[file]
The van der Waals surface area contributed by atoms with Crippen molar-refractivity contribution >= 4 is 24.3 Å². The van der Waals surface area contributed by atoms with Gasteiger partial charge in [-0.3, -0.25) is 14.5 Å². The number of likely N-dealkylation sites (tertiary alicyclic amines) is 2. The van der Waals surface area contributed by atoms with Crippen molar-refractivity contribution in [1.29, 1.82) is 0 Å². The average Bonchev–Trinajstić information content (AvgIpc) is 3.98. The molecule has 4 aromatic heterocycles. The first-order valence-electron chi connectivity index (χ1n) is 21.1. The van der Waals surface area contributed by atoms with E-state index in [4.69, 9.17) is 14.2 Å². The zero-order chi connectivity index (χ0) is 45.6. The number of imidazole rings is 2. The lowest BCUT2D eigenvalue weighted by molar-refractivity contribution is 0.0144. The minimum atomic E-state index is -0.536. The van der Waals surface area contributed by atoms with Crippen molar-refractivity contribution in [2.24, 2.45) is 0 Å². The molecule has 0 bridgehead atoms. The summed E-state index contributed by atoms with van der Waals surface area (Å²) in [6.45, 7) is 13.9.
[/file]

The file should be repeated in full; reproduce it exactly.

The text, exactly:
The van der Waals surface area contributed by atoms with Crippen molar-refractivity contribution >= 4 is 24.3 Å². The van der Waals surface area contributed by atoms with Gasteiger partial charge in [-0.3, -0.25) is 14.5 Å². The number of likely N-dealkylation sites (tertiary alicyclic amines) is 2. The van der Waals surface area contributed by atoms with Crippen molar-refractivity contribution in [1.29, 1.82) is 0 Å². The average Bonchev–Trinajstić information content (AvgIpc) is 3.98. The molecule has 4 aromatic heterocycles. The first-order valence-electron chi connectivity index (χ1n) is 21.1. The van der Waals surface area contributed by atoms with E-state index in [4.69, 9.17) is 14.2 Å². The zero-order chi connectivity index (χ0) is 45.6. The number of imidazole rings is 2. The lowest BCUT2D eigenvalue weighted by molar-refractivity contribution is 0.0144. The minimum atomic E-state index is -0.536. The van der Waals surface area contributed by atoms with Crippen molar-refractivity contribution in [2.24, 2.45) is 0 Å². The molecule has 0 bridgehead atoms. The summed E-state index contributed by atoms with van der Waals surface area (Å²) in [6.45, 7) is 13.9.